FP in C++: Function composition




Learn about function composition

Function composition is one of the central concepts of functional programming

Combining functions enables creating complex functionality

Output becomes input

Output of the inner function becomes the input of the outer function.

Type match is essential

Composition requires output-to-input type match.

        g:: double -> double
        f::           double -> bool

Not all functions can be composed

Function f expects a single value, however g returns an array.

          g:: int -> [int]
          f::         int -> bool

This problem can be solved with monads and Kleisli composition.

Q: What is the result of the composition f(g(x))?

f(x) = x2 - x - 1
g(x) = x + 1

Substitute x in f with the definition of g.

Use nested lambda to express composition

auto compose = [](auto f, auto g) {
  return [=](auto x) {
    return f(g(x));
auto op = compose(f2, f1);

Unary function composition only.

Let's look at a concrete example

Assume, you have temperature expressed in ℉. Does this value fall within the room temperature range 20 - 25 ℃ ?

We have the following functions at hand

double fahrenheitToCelsius(double fahr){
    return (fahr - 32) * 5.0 / 9.0;
bool isRoomTemperature(double t){
    return (t >= 20.0 && t < 25.0) ? true : false;

All we need to do is compose functions

Notice the order, we compose from right to left.

auto op = compose(isRoomTemperature, fahrenheitToCelsius);
auto val1 = op(71.9); // returns 1, i.e. room temperature
auto val2 = op(50.3); // returns 0, i.e. not room temperature

We could have created a distinct function for this purpose

auto opComposed(double fahr){
    return isRoomTemperature(fahreheitToCelsius(fahr));
int main() {
   auto val = opComposed(71.9); // room temperature

However, composition gives us elegance and generality

auto vecBool = map(vecTemp, 
               compose(isRoomTemperature, fahrenheitToCelsius));

The composed function can be directly fed into higher-order functions, such as map and filter.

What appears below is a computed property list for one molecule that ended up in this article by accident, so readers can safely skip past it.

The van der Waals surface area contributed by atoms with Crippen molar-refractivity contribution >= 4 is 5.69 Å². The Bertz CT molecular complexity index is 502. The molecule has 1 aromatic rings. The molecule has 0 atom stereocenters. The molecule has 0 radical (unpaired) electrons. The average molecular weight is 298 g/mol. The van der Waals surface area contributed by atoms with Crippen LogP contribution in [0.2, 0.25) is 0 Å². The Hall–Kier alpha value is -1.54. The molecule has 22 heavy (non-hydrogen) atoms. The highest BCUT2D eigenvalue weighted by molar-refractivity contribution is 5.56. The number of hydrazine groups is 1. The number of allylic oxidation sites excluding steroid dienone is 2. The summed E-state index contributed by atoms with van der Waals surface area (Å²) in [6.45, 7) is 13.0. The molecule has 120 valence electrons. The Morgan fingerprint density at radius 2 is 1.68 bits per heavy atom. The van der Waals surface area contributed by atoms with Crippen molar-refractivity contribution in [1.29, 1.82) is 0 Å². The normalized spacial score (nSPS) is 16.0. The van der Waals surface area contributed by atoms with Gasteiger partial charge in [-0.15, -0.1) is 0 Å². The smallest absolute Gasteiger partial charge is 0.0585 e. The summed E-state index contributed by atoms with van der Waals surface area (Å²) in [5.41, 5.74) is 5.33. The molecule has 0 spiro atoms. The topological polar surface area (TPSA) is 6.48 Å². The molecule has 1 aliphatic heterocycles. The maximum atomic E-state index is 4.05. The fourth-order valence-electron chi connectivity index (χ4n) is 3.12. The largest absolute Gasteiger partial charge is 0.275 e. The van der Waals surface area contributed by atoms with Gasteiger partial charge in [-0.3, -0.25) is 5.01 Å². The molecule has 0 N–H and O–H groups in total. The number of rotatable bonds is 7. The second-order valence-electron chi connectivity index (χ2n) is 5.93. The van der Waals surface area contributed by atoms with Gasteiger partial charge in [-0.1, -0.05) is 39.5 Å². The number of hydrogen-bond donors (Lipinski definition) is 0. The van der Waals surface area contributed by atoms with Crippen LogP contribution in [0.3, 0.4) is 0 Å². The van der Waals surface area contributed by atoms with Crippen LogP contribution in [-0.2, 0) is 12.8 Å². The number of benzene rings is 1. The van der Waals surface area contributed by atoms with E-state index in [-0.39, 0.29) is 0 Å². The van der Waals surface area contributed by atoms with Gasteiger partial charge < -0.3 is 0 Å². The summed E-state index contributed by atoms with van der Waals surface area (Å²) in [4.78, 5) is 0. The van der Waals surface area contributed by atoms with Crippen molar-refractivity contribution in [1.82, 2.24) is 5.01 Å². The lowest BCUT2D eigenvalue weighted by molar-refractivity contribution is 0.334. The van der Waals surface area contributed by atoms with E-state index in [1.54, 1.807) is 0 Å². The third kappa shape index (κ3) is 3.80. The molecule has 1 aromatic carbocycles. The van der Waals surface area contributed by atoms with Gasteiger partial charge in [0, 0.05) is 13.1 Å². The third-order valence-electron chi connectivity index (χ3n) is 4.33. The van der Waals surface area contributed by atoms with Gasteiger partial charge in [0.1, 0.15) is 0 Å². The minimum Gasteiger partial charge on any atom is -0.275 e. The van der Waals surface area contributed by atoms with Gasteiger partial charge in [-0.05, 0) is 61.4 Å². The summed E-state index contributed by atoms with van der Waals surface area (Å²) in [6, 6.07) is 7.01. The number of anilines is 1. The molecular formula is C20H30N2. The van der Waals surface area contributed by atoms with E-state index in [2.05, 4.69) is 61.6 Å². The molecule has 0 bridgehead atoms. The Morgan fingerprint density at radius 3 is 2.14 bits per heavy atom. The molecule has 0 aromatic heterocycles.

An operation is commutative if changing the order of the operands does not change the result.

Q: Compose f(g(x)), then g(f(x))

f(x) = 0.5x - 5
g(x) = 2x + 10

Try a different function pair.

Did you get tricked by the previous question?

Composition is not commutative in general

f • g ≠ g • f

The result happened to be the same, because the functions were mutual inverses.

Let's create a variation of the temperature example. We are interested in calculating BMI of a person and determining whether he is overweight.

We have the following functions at hand

double bmi(double weight, double height){
    return weight / height / height;
bool isOverweight(double bmi){
    return (bmi >= 25.0) ? true : false;

We need to supply 2 values to calculate BMI

Multi-argument composition requires parameter pack

auto compose = [](auto f, auto g) { 
    return [=](auto&& ... x) { 
        return f(g(x...)); 

Three dots ... in C++ denotes the parameter pack.

Passing multiple parameters becomes simple

auto op = compose(isOverweight, bmi);
auto val1 = op(59.8, 1.7); // returns 0, i.e. false
auto val2 = op(73.0, 1.52); // returns 1, i.e. true

Certain binary operations (e.g. +) exhibit associative property. Rearranging parentheses won't change the value of an expression.

Composition is always associative

(f • g) • h = f • (g • h) compose(compose(f,g),h)=compose(f,compose(g,h))

Q: What is the result of the composition

(f • g) • h and f • (g • h)?

f(x) = x - 2, g(x) = x2, h(x) = 2x,

Distinguish between function composition and application

Composition produces another function, concrete values are not supplied.

Function application requires that we supply concrete values for one or more arguments.

Full application produces a value, partial application produces a function that "remembers" values.

Q: Mark all cases of full application

Were concrete values supplied?

Let's sum it all up

Function composition